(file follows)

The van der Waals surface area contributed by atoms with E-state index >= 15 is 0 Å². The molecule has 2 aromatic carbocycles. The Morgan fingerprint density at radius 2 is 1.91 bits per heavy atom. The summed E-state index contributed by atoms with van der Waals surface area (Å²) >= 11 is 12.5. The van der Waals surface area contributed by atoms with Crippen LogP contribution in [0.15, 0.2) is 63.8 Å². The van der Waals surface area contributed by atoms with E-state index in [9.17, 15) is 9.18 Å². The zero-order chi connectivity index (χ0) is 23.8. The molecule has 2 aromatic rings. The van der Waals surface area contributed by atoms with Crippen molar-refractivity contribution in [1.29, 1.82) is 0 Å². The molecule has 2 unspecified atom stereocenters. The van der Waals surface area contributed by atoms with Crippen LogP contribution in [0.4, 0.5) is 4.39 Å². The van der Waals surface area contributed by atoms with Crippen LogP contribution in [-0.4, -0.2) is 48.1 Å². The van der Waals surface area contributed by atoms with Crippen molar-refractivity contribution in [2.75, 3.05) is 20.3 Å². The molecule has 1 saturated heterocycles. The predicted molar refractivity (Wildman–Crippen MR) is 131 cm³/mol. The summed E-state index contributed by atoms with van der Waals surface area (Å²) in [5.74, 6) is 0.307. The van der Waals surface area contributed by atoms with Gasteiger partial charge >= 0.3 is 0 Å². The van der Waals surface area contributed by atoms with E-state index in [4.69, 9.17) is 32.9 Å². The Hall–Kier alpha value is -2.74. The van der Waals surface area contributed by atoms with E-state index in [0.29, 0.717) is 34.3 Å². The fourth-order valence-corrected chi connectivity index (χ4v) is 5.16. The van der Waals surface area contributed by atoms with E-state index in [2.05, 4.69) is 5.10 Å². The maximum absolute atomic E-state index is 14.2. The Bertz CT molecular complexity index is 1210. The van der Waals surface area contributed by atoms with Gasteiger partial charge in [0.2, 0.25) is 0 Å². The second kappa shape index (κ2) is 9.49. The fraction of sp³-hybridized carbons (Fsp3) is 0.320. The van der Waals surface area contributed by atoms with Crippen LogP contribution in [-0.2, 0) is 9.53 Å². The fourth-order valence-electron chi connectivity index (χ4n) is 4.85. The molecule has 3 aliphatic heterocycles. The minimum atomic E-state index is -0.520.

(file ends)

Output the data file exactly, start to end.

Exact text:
The van der Waals surface area contributed by atoms with E-state index >= 15 is 0 Å². The molecule has 2 aromatic carbocycles. The Morgan fingerprint density at radius 2 is 1.91 bits per heavy atom. The summed E-state index contributed by atoms with van der Waals surface area (Å²) >= 11 is 12.5. The van der Waals surface area contributed by atoms with Crippen LogP contribution in [0.15, 0.2) is 63.8 Å². The van der Waals surface area contributed by atoms with E-state index in [9.17, 15) is 9.18 Å². The zero-order chi connectivity index (χ0) is 23.8. The molecule has 2 aromatic rings. The van der Waals surface area contributed by atoms with Crippen molar-refractivity contribution in [1.29, 1.82) is 0 Å². The molecule has 2 unspecified atom stereocenters. The van der Waals surface area contributed by atoms with Crippen LogP contribution in [0.4, 0.5) is 4.39 Å². The van der Waals surface area contributed by atoms with Crippen LogP contribution in [-0.4, -0.2) is 48.1 Å². The van der Waals surface area contributed by atoms with Crippen molar-refractivity contribution in [2.75, 3.05) is 20.3 Å². The molecule has 1 saturated heterocycles. The predicted molar refractivity (Wildman–Crippen MR) is 131 cm³/mol. The summed E-state index contributed by atoms with van der Waals surface area (Å²) in [5.74, 6) is 0.307. The van der Waals surface area contributed by atoms with Gasteiger partial charge >= 0.3 is 0 Å². The van der Waals surface area contributed by atoms with E-state index in [4.69, 9.17) is 32.9 Å². The Hall–Kier alpha value is -2.74. The van der Waals surface area contributed by atoms with E-state index in [0.29, 0.717) is 34.3 Å². The fourth-order valence-corrected chi connectivity index (χ4v) is 5.16. The van der Waals surface area contributed by atoms with E-state index in [2.05, 4.69) is 5.10 Å². The maximum absolute atomic E-state index is 14.2. The Bertz CT molecular complexity index is 1210. The van der Waals surface area contributed by atoms with Gasteiger partial charge in [0.2, 0.25) is 0 Å². The second kappa shape index (κ2) is 9.49. The fraction of sp³-hybridized carbons (Fsp3) is 0.320. The van der Waals surface area contributed by atoms with Crippen LogP contribution in [-0.2, 0) is 9.53 Å². The fourth-order valence-electron chi connectivity index (χ4n) is 4.85. The molecule has 3 aliphatic heterocycles. The minimum atomic E-state index is -0.520.